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Education game invokes Civilization and others to teach math

Education game invokes Civilization and others to teach math | Making Math Accessible and Meaningful + A Math Community | Scoop.it
The educational technology company uses game concepts to engage students while learning and targeting their weak areas in math.

Via Beth Dichter
Alexis's insight:

This game understands students on a personal level. It adapts to their needs and teaches math at their speed. Its a great teaching tool and targets a "trouble area" for each student so they can work on their own pace. I could definitely see myself using this in the classroom.

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Beth Dichter's curator insight, April 10, 2013 10:25 PM

Students often struggle with algebra. KnowRe is providing a free Algebra 1 game (in beta) that helps students review and learn math. This post provides an overview of KnowRe and states it is a "teaching tool that adapts to students on a personal level. It learns how well each person is understanding the concepts and adapts the curriculum based on that information."

You will also find a short video that shows how to use KnowRe and explains the components of the program.

To go directly to the KnowRe website, which bills itself as "Personalized math learning designed to help students succeed" go to https://www.knowre.com/. ;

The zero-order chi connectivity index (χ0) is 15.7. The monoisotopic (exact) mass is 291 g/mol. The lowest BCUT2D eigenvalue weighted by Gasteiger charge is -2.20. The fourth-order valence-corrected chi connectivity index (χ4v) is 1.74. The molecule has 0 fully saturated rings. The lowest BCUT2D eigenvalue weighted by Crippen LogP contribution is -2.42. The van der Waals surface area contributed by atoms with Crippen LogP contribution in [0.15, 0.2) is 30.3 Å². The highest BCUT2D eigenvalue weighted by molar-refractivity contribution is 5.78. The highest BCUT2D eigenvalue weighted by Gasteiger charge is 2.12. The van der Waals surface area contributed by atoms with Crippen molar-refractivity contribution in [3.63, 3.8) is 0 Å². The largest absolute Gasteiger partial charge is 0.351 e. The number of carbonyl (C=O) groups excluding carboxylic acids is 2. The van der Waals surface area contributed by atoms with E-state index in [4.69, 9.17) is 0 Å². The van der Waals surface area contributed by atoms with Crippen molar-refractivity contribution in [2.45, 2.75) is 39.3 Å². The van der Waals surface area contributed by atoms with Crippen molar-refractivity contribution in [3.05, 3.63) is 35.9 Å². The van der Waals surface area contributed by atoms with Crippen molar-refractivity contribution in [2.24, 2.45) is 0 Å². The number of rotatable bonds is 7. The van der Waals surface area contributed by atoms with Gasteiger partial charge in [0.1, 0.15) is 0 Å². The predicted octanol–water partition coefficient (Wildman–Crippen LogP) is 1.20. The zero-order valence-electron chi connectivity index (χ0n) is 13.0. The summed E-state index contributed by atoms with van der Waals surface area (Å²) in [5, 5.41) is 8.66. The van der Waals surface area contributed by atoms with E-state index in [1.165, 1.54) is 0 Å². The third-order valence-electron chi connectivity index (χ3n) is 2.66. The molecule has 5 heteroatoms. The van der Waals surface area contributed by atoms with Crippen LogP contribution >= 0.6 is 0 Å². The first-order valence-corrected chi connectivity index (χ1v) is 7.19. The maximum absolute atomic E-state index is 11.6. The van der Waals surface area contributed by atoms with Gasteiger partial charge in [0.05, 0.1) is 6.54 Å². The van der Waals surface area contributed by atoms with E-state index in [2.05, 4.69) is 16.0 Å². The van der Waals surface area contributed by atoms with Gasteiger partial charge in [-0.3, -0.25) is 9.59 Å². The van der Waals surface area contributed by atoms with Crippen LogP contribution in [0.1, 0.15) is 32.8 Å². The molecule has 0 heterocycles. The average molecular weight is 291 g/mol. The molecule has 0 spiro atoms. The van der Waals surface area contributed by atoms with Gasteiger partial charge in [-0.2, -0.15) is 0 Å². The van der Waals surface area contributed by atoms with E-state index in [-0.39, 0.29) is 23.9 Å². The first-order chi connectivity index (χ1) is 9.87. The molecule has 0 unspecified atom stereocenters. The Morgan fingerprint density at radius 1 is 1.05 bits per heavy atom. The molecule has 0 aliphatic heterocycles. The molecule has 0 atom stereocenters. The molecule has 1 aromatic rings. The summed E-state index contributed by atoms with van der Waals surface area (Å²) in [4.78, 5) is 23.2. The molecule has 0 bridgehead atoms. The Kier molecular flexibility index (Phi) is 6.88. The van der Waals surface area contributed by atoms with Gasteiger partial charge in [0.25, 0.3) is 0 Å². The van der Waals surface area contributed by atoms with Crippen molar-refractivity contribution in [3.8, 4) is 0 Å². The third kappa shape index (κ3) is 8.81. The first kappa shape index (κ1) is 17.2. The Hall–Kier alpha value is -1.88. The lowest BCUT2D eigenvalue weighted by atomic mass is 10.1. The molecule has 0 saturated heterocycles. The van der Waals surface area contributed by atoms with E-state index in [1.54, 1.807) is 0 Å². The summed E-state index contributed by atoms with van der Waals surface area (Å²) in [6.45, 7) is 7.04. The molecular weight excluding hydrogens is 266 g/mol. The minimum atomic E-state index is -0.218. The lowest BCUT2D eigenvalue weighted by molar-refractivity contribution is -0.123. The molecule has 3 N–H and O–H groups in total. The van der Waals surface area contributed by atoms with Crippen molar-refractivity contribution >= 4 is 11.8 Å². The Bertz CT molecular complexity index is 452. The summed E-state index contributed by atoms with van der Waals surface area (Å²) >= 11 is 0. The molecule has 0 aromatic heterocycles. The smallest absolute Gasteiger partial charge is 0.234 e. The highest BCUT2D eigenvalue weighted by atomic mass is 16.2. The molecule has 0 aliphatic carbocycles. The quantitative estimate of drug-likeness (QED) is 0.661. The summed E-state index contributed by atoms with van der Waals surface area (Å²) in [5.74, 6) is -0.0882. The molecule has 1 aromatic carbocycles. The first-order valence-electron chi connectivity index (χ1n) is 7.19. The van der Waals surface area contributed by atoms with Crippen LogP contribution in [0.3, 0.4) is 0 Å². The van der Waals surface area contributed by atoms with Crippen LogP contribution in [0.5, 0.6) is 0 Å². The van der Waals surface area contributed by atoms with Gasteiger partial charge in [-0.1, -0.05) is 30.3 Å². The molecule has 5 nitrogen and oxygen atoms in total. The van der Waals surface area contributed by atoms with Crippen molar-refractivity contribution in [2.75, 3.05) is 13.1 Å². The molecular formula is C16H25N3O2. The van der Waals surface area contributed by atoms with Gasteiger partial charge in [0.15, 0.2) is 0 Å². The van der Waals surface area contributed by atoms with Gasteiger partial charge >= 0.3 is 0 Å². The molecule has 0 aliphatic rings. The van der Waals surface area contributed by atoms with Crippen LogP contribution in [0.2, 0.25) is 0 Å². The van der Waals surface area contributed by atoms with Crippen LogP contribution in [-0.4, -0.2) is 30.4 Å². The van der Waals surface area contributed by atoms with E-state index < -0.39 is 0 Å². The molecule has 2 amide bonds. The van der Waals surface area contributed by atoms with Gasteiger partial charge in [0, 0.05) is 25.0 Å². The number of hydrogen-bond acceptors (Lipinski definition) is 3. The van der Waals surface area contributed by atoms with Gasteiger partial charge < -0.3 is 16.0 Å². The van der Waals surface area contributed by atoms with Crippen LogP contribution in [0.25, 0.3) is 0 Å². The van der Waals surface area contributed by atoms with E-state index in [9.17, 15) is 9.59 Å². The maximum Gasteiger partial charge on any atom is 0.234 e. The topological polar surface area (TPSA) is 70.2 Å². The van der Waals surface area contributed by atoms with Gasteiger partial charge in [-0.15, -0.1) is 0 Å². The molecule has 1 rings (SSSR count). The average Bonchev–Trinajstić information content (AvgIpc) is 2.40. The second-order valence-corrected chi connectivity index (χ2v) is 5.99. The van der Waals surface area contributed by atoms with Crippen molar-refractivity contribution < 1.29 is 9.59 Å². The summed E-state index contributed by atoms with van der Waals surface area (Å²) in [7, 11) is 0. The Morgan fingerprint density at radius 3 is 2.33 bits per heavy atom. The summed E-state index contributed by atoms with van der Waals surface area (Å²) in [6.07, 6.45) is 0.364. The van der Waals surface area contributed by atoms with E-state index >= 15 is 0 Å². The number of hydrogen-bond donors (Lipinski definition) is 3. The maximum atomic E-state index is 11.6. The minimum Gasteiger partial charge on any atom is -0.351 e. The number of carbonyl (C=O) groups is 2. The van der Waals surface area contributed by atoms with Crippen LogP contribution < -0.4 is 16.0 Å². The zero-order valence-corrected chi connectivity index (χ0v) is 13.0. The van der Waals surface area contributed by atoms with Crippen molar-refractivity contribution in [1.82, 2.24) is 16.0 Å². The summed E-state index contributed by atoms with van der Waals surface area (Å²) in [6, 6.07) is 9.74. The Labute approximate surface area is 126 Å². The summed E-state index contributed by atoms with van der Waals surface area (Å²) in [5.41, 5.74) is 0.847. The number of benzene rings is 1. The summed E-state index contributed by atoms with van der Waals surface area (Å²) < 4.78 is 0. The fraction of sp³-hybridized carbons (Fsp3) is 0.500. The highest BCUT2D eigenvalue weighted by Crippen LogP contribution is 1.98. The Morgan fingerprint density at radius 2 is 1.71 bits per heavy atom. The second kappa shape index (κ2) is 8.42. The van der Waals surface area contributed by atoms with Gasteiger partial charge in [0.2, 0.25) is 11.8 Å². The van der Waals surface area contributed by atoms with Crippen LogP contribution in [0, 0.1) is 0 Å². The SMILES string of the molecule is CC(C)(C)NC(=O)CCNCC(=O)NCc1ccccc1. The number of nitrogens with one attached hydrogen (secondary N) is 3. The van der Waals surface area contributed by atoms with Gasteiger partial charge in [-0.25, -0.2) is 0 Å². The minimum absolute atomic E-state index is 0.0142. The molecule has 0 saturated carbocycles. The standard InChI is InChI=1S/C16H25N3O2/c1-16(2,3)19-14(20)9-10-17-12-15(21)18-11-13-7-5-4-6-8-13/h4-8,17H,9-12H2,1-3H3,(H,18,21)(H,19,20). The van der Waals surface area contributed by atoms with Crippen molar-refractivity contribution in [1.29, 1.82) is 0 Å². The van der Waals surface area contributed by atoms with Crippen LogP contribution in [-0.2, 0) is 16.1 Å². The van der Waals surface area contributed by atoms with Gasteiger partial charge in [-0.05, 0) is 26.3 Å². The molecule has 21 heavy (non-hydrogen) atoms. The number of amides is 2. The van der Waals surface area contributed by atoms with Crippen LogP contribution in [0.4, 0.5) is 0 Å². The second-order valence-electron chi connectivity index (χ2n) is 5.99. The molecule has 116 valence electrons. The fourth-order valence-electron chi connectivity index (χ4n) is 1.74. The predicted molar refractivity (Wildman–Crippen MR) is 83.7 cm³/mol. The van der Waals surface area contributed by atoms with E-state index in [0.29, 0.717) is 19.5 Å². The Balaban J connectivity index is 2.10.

Zhendan (Max) Wang's curator insight, April 11, 2013 3:05 PM

That's brilliant. if education could be implanted into games. everybody would be so happy to learn. 

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Rescooped by Alexis from Promoting a mathematical community of learners
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Improving Participation with Talk Moves

Improving Participation with Talk Moves | Making Math Accessible and Meaningful + A Math Community | Scoop.it
Learn one way teachers are improving student participation in the classroom. Talk Moves is a method that encourages participation and collaboration by students.

Via Alysia
Alexis's insight:

I think that is great. I know that a lot of students have trouble paying attention to what their classmates are saying. My students often need repeated directions because they aren't paying attention. I can definitely relate to the teacher saying that her students would "check out" if another student was called on. I think that repeating and add ons are great talk moves and I try to use them in my classroom. I like the use of the silent signal and making up their own talk move. I would love to do this in my own classroom! These talk moves would really help promote our mathematical community. The Teaching Channel is a great resource.

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Alysia's curator insight, December 15, 2013 7:51 PM